The Wall Street Journal marked its 75th anniversary on July 8, 1964 with a front-page story examining the paper’s history and what the paper stood for. Though initially conceived as solely a business newspaper, the Journal wrote at the time that its view is that business news covers “everything that somehow relates to making a living.”
“Journal coverage of such news is shaped by a belief that to understand or explain business, it’s necessary to look at what people are doing, thinking and feeling about matters that are seemingly remote from ‘business,’ but that influence it indirectly,” the Journal wrote.
Because of that expanded editorial approach, as the Journal today marks its 125th anniversary with a special print section and a series of online interactives — including a timeline with more than 300 archival clips — the paper is able to take advantage of its broad and deep archive to mark its quasquicentennial — as well as to use its archives and what it has developed for the anniversary beyond the current celebration.
The anniversary package includes a lot of material — Taylor Swift’s contribution seems to be getting the early attention — and that includes an array of interactives. The timeline allows users to search by era or themes to examine Journal content from the past 125 years. There are videos embedded in the interactive, and original Journal content is presented on individual cards that expand to show full stories and are also shareable. A game of sorts, scheduled to be published later this week, asks readers place individuals who influenced the world of business — from Steve Jobs to Charles Ponzi — on a grid to measure their influence and innovation. Users can leave comments on why they placed a person where they did and the matrix will also show the averages of where all users put an individual.
The paper has also been running a blog all year long, Today in WSJ History, that’s has been updated with archival content that corresponds with dates in history and anniversaries, like the 50th anniversary of the Beatles arriving in America, and also to modern news events. For instance, when the director Harold Ramis died earlier this year, they posted two stories from the archives on the director.
The blog will be updated through the end of the year, but the Journal plans to ensure that the interactive presentation of its archival material is active past the anniversary date, Matt Murray, the Journal’s deputy editor-in- chief, said.
“This is something that will live well beyond the anniversary,” Murray said. “We can use it in museums — we can keep adding to it. It’s just a much more engaging fun way of getting into our archives than going through microfilm and going page after page.”Surfacing archival content is a natural priority for any news organization with a lifespan spanning centuries. The New York Times’ leaked innovation report highlighted improved use of archives as a potential strategic advantage for the Times, and the same idea applies to most newspapers.
The Journal is still working out the details on how exactly it will build on the interactives after the anniversary. Multimedia editor Madeline Farbman said that, for example, the matrix game (which she helped create) could be reused whenever one of the figures on it is back in the news.
“The people who are on it they remain in the news, so when they’re in the news, you resurface this and you give it another chance to be found with whatever the latest story is,” she said.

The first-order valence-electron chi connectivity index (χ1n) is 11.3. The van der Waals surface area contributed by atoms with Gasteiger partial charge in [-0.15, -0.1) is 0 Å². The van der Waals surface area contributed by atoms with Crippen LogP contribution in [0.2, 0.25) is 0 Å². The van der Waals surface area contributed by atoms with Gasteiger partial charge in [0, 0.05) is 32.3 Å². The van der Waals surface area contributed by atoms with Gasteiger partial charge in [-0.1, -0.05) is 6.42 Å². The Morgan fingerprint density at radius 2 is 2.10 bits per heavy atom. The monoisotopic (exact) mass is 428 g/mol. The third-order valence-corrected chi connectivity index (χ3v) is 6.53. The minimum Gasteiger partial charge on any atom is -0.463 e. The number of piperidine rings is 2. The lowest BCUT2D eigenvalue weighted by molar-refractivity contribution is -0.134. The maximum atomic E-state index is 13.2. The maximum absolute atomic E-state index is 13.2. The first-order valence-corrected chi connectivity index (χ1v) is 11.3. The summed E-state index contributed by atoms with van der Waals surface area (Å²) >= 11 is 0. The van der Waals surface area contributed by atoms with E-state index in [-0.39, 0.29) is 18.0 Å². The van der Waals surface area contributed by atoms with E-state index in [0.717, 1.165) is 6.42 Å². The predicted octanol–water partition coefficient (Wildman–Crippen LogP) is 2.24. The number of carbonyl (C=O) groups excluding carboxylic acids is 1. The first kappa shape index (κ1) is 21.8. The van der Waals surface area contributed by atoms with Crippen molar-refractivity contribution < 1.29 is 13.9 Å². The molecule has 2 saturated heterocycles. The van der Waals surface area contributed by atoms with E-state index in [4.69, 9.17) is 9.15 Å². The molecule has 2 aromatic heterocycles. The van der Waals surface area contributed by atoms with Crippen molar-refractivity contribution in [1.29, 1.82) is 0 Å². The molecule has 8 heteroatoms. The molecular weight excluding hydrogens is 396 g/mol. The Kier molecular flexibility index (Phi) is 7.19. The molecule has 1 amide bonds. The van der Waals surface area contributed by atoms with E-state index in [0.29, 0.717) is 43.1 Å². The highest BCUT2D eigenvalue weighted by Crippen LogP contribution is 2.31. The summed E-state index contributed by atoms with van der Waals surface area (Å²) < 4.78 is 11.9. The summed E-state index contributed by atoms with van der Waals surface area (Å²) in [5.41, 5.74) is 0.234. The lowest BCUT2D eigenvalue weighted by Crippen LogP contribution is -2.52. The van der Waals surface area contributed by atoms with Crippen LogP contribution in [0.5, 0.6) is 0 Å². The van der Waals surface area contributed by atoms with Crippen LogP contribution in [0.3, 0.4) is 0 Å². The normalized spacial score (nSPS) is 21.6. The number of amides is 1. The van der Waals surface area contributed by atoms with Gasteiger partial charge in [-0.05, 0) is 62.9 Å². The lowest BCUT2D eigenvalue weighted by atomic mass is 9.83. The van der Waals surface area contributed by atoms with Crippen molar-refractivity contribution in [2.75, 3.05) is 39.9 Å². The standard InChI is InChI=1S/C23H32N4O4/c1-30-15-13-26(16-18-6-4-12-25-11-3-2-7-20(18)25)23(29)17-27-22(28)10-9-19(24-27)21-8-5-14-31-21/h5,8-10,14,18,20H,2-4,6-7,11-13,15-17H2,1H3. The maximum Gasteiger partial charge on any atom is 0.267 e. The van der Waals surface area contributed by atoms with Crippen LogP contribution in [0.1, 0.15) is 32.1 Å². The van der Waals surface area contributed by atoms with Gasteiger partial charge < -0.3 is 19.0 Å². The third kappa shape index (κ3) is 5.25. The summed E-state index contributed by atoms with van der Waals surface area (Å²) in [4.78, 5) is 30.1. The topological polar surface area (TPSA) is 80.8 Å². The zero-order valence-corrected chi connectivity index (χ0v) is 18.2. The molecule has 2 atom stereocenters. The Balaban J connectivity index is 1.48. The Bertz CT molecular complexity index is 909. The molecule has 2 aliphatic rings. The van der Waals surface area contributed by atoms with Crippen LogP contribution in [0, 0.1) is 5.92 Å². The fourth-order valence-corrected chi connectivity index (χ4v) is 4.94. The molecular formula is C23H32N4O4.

On the print side, the Journal is wrapping today’s newspaper with a facsimile copy of its first-ever edition that’s annotated with additional details and modern information on what the Journal covered on July 8, 1889. (However, if you want to pick up a copy, it’ll cost you $2, not two cents like it did in 1889.)
They’ve also produced a mockup of a front page of the 2014 Journal if it covered the news in 1889. (Today in Personal Journal: Goddesses in Bodices: The Latest in Taffeta.)
But the heart of the print section, which is also featured in the European and Asian versions of the paper, is a series of essays, called The Future of Everything, examining the future of various industries written by leaders in those fields. Along with Swift, Facebook’s Mark Zuckerberg is in there, writing on connectivity. There’s also a special opinion section. All of the print content will, obviously, be on the Journal’s website as well. While the interactives will be outside the Journal’s paywall, only a few of the essays will be free to read for non-subscribers.
Still, the interactives have been designed for sharing as each individual story or video on the timeline is shareable, and the Journal has been working with the contributors to encourage them to share what they’ve written as well. Taylor Swift, she of the 41 million Twitter followers, retweeted a @WSJ tweet of her piece, which helped drive it to nearly 7,000 retweets and favorites at this writing.
— Wall Street Journal (@WSJ) July 7, 2014
(It also drove the kind of Twitter replies one imagines @WSJ rarely gets.)
The Journal has used social media in the run-up to the anniversary, asking readers to participate in the celebration by sharing photos of old copies of the Journal that they’ve saved. And readers can also expect a concerted effort from the Journal to promote its anniversary package.
— Wall Street Journal (@WSJ) July 2, 2014
“We’re using SEO and [social] and all kinds of other methods to bring in new readers who don’t already know who we are,” said social media editor Allison Lichter. “This is another extension of that.”
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